don't realize that even the best teacher or book can't possibly be as stimulating to a child as television -- with its loud noises, bright colors and images changing every two or three seconds."

No news is good news

WIVB-TV news anchor Jacquie Walker and her husband, Michael, closely monitor the television viewing of their two sons, ages 7 and 10. The boys are permitted to watch a half-hour of television on weekdays, their favorite Saturday morning cartoons and Nickelodeon's Snick programming on Saturday nights.

Because of the nature of her work, Walker's family has news and sports programming on in their home quite often. But she is "ready to pounce on the remote" if she sees something inappropriate for her children.

Walker is concerned when, during public appearances, school-age children tell her they watch her on the news every night.

"I always warn parents that the news is not written for children," she says.

And as a parent, she is constantly aware of the images and language that air on her 5 p.m. newscast, though she has little control over what is presented.

There's no doubt that television is a powerful medium. Psychologists contend that a single program -- even a single television image -- can adversely affect even the most well-adjusted child. Children who witness real-life acts of violence or tragedy are routinely offered counseling. But when a child innocently channel-surfs and comes across a horrifying crime scene on the news, or a horror movie or a documentary of the Holocaust or crime scenes, the results also can be traumatic.

Making conscious choices

When children make conscious viewing choices, instead of watching whatever and wherever they choose, parents get an inkling of what shows mean the most to their children and why. Children of all ages want, and need, both structure and choice.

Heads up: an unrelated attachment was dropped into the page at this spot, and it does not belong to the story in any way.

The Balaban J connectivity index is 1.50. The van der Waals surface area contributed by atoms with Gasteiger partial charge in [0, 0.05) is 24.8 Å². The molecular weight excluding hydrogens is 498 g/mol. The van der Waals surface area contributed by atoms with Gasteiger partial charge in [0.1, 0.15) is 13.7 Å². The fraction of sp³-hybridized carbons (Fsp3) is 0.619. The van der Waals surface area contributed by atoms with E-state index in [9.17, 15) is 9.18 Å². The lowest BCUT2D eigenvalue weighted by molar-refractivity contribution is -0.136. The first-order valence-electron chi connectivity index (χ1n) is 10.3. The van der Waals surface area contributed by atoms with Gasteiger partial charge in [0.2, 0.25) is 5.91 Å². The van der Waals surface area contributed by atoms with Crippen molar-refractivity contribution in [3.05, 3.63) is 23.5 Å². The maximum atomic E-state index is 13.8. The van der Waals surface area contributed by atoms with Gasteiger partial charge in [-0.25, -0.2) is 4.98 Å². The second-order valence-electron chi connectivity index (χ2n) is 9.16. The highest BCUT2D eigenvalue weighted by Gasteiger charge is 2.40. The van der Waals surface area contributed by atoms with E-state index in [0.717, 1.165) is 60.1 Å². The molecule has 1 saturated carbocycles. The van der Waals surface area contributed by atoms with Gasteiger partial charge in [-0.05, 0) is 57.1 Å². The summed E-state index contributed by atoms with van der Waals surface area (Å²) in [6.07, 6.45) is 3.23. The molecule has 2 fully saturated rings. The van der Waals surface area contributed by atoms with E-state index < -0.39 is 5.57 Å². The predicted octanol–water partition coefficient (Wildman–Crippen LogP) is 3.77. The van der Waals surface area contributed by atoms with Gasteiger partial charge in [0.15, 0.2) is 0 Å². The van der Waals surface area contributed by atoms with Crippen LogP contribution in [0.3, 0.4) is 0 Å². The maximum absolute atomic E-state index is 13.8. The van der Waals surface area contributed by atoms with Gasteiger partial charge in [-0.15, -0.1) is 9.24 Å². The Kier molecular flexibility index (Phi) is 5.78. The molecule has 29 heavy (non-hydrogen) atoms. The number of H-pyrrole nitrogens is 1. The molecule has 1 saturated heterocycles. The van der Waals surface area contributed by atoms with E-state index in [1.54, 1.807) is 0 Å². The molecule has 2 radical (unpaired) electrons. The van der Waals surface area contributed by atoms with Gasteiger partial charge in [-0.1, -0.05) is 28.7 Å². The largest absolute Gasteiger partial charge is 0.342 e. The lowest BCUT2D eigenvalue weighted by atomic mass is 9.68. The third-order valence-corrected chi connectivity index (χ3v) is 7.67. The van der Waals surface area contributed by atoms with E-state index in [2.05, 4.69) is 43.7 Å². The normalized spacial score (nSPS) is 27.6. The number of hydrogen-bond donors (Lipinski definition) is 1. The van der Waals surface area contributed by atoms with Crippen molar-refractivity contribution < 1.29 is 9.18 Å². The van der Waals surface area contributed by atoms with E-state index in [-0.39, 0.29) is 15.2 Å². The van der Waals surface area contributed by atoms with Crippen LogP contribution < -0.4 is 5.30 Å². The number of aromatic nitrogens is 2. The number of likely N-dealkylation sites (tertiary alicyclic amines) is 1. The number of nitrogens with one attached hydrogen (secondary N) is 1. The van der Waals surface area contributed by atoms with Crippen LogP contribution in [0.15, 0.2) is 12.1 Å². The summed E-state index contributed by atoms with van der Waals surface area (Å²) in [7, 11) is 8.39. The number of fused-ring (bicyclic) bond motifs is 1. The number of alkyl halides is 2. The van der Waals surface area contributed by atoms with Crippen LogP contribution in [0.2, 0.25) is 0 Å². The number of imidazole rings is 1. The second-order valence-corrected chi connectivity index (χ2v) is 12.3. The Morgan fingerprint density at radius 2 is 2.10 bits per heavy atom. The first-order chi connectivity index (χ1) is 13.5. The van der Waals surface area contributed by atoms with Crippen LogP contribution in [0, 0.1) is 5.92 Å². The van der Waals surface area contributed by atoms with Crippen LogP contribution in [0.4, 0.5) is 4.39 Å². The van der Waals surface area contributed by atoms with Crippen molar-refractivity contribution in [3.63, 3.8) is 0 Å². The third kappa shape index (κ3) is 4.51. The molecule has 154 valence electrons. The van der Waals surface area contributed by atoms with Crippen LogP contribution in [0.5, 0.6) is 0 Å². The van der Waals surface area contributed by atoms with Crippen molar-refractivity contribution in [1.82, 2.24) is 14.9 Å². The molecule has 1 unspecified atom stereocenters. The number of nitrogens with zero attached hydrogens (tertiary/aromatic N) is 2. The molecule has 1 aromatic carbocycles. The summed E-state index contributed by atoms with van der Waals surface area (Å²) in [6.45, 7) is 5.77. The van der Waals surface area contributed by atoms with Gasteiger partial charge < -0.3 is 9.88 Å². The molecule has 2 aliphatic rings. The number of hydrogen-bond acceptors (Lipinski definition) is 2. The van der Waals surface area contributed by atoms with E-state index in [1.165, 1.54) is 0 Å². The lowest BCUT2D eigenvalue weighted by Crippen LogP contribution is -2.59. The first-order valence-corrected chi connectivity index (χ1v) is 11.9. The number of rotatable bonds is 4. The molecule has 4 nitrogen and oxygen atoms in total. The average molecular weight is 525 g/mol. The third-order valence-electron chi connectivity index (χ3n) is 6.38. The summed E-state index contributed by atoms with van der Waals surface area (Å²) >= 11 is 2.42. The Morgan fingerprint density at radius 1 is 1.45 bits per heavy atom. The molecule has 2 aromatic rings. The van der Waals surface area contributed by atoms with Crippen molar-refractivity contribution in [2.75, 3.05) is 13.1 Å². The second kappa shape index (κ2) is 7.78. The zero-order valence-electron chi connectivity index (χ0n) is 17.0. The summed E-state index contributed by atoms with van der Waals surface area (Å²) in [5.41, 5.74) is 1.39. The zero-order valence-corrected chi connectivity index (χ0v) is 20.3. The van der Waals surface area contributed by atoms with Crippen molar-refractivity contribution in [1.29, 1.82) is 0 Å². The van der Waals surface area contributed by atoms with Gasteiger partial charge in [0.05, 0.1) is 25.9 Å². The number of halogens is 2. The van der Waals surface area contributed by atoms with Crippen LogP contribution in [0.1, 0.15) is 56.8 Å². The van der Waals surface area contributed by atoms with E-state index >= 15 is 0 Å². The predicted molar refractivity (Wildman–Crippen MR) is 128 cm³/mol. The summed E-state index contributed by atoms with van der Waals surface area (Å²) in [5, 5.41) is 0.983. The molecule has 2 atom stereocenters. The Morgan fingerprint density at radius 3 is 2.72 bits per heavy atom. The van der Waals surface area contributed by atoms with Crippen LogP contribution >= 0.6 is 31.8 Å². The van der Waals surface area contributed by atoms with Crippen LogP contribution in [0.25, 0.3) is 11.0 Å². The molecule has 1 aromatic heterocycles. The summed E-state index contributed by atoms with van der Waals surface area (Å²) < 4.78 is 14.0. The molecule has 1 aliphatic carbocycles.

One Buffalo mother and her daughters agreed on one hour of TV per day after school. They made a list of acceptable shows and taped it to the side of the TV cabinet. If the girls wanted to watch something on a school night, the parents would tape it and see if it was appropriate. If it was suitable, the kids could watch it -- on the weekend.

After a few weeks of taping programs, the parents noticed that the tapes were going unwatched. It seemed that when the kids had the choice of doing homework or watching their favorite shows on a school night, they opted for TV. But when they had to choose between TV and their weekend activities, the kids almost always chose something other than TV.

Some parenting experts, such as columnist and psychologist John Rosemond, recommend that kids watch no TV at all on school days.

Rosemond says total TV time should be limited to five hours per week of carefully selected programs.

"If you want your child to be average, let him watch a lot of television," he says.

Because the terrain is more complicated, parents do need to be firm in setting boundaries for their kids, and they also need to set a good example -- by being intelligent, active viewers and by choosing to turn off the TV more often.

Television has become an ever-present, virtual member of many households, a kind of visual Muzak. But parents often discount its impact: "Oh, sure -- we have the TV on all the time, for the news or 'Melrose Place' or 'The X-Files,' but our kids aren't watching it."